Late Friday night after the NHL Draft’s first round completed, a herd of media surrounded one of seven podiums in the interview room of CONSOL Energy Center. The dozens of media members, cameras on their shoulders and recorders in their hands, waited and waited and waited.
At 11 p.m. Eastern, the wait wasn’t for a giddy 18-year-old draft pick. The long wait was for Penguins general manager Ray Shero, who had pulled the trigger on two trades in front of the hometown fans just hours earlier.
One of the deals involved fan favourite Jordan Staal – well, he was a fan favourite prior to turning down a 10-year, $60 million contract offer. A day after turning down that offer, Staal, set to become a free agent in 2013, was traded and suddenly a teammate of his brother in Carolina. The other trade saw defenceman Zbynek Michalek go back to Phoenix after a short tenure in the Steel City.
Shero was the man of the hour, as media scribes asked, in different ways, "Why are you trading Jordan Staal, and why now?"
Then, nine minutes into the press conference, came the inevitable question about the immediate aftermath to the wheeling and dealing.
"Is it possible you could add another impact player in free agency?"
The impact player(s) the reporter was referring to, obviously, was Zach Parise and/or Ryan Suter.
In the salary cap era, Parise and Suter are two of the top players to ever test free agency in their prime. Both will likely hit the open market Sunday, the day where stupid money is annually spent during free agent frenzy. Parise and Suter will both command big, stupid money.
With an established core that oozes god given ability, it may seem improbable that the Penguins could sign one of Parise or Suter. The thought of signing both may seem like a video game idea. It certainly seemed that way before Shero created $6 million of cap space with Friday’s pair of trades.
Now it appears the Penguins will be looking to make a free agent splash that could send tremors throughout the league.
According to CapGeek.com, the Penguins are upwards of $14 million under the (temporary) salary cap ceiling of $70.3 million. If they trade away defenceman Paul Martin, as it’s being rumored, that cap space number would rise above $19 million.
It’s not like the Penguins have a lot of needs to address this off-season. Eighteen players are currently under contract for the lockout-threatened 2012-13 season, so they could realistically fit one of Parise or Suter in their salary structure – or both of them, as long as the salary cap doesn’t shrink in the next Collective Bargaining Agreement.
Paying four players over $8 million is a risky proposition for any team, even the perennially-contending Penguins. Sidney Crosby is likely to sign a gaudy long-term extension this summer, while Evgeni Malkin’s contract expires in 2014. The biggest future obstacle pertaining to the core, though, is Kris Letang. The defenceman’s cap hit is currently $3.5 million. If he continues his upward trend, that cap hit could double by the time his deal ends in two summers.
Signing both Parise and Suter (by the way, the two are friends and may decide to team up and play elsewhere) to mega contracts could hamper the Penguins’ ability to keep the core intact. But if Shero gives both of them front-loaded 12-year contracts, it could work.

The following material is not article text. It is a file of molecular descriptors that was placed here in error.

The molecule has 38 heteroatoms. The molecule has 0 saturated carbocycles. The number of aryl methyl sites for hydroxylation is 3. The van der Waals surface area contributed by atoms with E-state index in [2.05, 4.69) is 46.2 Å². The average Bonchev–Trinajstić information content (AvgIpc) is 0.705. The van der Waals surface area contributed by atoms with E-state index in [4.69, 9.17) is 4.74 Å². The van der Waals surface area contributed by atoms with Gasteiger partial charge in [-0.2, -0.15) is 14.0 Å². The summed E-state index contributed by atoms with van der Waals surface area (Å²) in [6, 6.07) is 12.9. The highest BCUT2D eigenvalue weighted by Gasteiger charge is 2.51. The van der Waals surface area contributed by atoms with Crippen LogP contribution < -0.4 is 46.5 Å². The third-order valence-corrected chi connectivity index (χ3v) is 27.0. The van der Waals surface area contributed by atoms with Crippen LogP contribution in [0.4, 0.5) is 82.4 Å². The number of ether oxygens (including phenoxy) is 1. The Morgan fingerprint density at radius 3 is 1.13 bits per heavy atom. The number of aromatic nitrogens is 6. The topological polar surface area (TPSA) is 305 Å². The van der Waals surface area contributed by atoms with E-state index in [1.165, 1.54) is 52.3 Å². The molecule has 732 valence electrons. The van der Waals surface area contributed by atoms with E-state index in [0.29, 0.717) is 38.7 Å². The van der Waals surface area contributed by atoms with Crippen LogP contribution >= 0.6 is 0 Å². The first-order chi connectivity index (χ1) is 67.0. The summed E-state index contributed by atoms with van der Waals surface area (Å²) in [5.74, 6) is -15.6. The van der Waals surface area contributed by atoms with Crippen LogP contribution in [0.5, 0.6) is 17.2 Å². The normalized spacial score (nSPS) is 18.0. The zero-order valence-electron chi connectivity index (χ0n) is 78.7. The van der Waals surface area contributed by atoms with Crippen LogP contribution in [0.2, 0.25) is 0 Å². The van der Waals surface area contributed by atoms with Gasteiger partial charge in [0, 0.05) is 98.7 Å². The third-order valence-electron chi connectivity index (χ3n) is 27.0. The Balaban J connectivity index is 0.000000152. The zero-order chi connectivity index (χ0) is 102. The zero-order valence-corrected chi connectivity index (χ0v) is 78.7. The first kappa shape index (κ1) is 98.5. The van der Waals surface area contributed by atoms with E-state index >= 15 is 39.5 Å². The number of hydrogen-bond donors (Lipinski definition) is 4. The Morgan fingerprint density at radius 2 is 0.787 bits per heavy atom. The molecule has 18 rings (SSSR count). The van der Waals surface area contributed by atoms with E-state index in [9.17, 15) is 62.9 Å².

It would be a tough decision if Shero has to pick just one of them. Parise is an elite forward that could pot 50 goals playing alongside Sidney Crosby for 82 games. Suter, who has a preexisting relationship with Shero, is a top-notch defenceman that has improved in each of his seven NHL seasons. (If you are Pittsburgh, aren’t you looking to give the defence a boost after their first-round debacle against Philadelphia?)
An argument can be made that top-line producers can be found every summer – not of Parise’s ilk, but impact forwards do grow on trees. Most, if not all of the top unrestricted free agents for 2013 and 2014 are forwards. Top-pair defencemen, especially ones of Suter’s prowess, are treated like gold – because every team is searching for one, and they are hard to find.
If you disagree, just look at last summer’s frenzy. A combined $73 million was dished out by defence-starved teams to rearguards Christian Ehrhoff and James Wisniewski. Meanwhile, Dallas signed Michael Ryder to a $9 million contract. All Ryder did was score 35 goals. Ehrhoff and Wisniewski, out of place as "top-pair defencemen," failed to help their respective teams, Buffalo and Columbus, meet lofty expectations.
Since taking over in Pittsburgh, Shero hasn’t been shy to make bold moves here and there. The blockbuster trade for Marian Hossa worked out; the simultaneous signings of Michalek and Martin in 2010, well, did not.
After a bold trade that saw Staal shipped out of Pittsburgh, Shero could again be up to something. His team has entered each of the last three seasons as a top Stanley Cup contender, and each spring the Penguins have exited early scratching their heads.
Shero wants to win the last game of the season like his team did in 2009, and what better way to make a statement than to sign two of the three most coveted free agents (the other being Ilya Kovalchuk in 2010) in the salary cap era?
Like Parise and Suter, Crosby and Malkin are just entering their prime (a frightening thought). James Neal is a perfect complement to No. 87 and 71. Letang is a budding star on the blue line. Marc-Andre Fleury, oft-criticized, can be a difference-making goaltender when he wants to be.
Could Shero possibly add to that uber-talented nucleus by signing Parise and/or Suter in the looming free agent frenzy?
"Yeah, possibly," the Penguins GM said Friday to the aforementioned question about adding an impact player. "We’ll look to do that. We’ll see what happens over the next week and on July 1st."
This summer the Pittsburgh Penguins will sign…